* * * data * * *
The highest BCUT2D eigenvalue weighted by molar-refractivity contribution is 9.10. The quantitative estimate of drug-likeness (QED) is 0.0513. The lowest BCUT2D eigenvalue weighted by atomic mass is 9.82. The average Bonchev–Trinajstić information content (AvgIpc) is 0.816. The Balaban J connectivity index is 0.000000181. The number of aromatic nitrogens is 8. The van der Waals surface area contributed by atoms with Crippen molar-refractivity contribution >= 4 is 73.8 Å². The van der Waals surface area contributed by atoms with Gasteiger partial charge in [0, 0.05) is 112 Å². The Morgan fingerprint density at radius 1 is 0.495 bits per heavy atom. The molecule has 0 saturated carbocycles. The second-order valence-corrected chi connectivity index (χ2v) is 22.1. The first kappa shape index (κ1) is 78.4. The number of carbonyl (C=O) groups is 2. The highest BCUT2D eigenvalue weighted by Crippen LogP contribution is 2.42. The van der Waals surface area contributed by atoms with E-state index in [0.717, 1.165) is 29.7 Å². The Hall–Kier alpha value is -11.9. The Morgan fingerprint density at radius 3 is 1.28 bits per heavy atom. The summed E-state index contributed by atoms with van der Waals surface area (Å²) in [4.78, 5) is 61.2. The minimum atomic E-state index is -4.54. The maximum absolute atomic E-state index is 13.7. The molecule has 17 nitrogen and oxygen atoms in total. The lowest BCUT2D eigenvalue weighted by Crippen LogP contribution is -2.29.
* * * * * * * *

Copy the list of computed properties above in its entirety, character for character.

The highest BCUT2D eigenvalue weighted by molar-refractivity contribution is 9.10. The quantitative estimate of drug-likeness (QED) is 0.0513. The lowest BCUT2D eigenvalue weighted by atomic mass is 9.82. The average Bonchev–Trinajstić information content (AvgIpc) is 0.816. The Balaban J connectivity index is 0.000000181. The number of aromatic nitrogens is 8. The van der Waals surface area contributed by atoms with Crippen molar-refractivity contribution >= 4 is 73.8 Å². The van der Waals surface area contributed by atoms with Gasteiger partial charge in [0, 0.05) is 112 Å². The Morgan fingerprint density at radius 1 is 0.495 bits per heavy atom. The molecule has 0 saturated carbocycles. The second-order valence-corrected chi connectivity index (χ2v) is 22.1. The first kappa shape index (κ1) is 78.4. The number of carbonyl (C=O) groups is 2. The highest BCUT2D eigenvalue weighted by Crippen LogP contribution is 2.42. The van der Waals surface area contributed by atoms with E-state index in [0.717, 1.165) is 29.7 Å². The Hall–Kier alpha value is -11.9. The Morgan fingerprint density at radius 3 is 1.28 bits per heavy atom. The summed E-state index contributed by atoms with van der Waals surface area (Å²) in [4.78, 5) is 61.2. The minimum atomic E-state index is -4.54. The maximum absolute atomic E-state index is 13.7. The molecule has 17 nitrogen and oxygen atoms in total. The lowest BCUT2D eigenvalue weighted by Crippen LogP contribution is -2.29.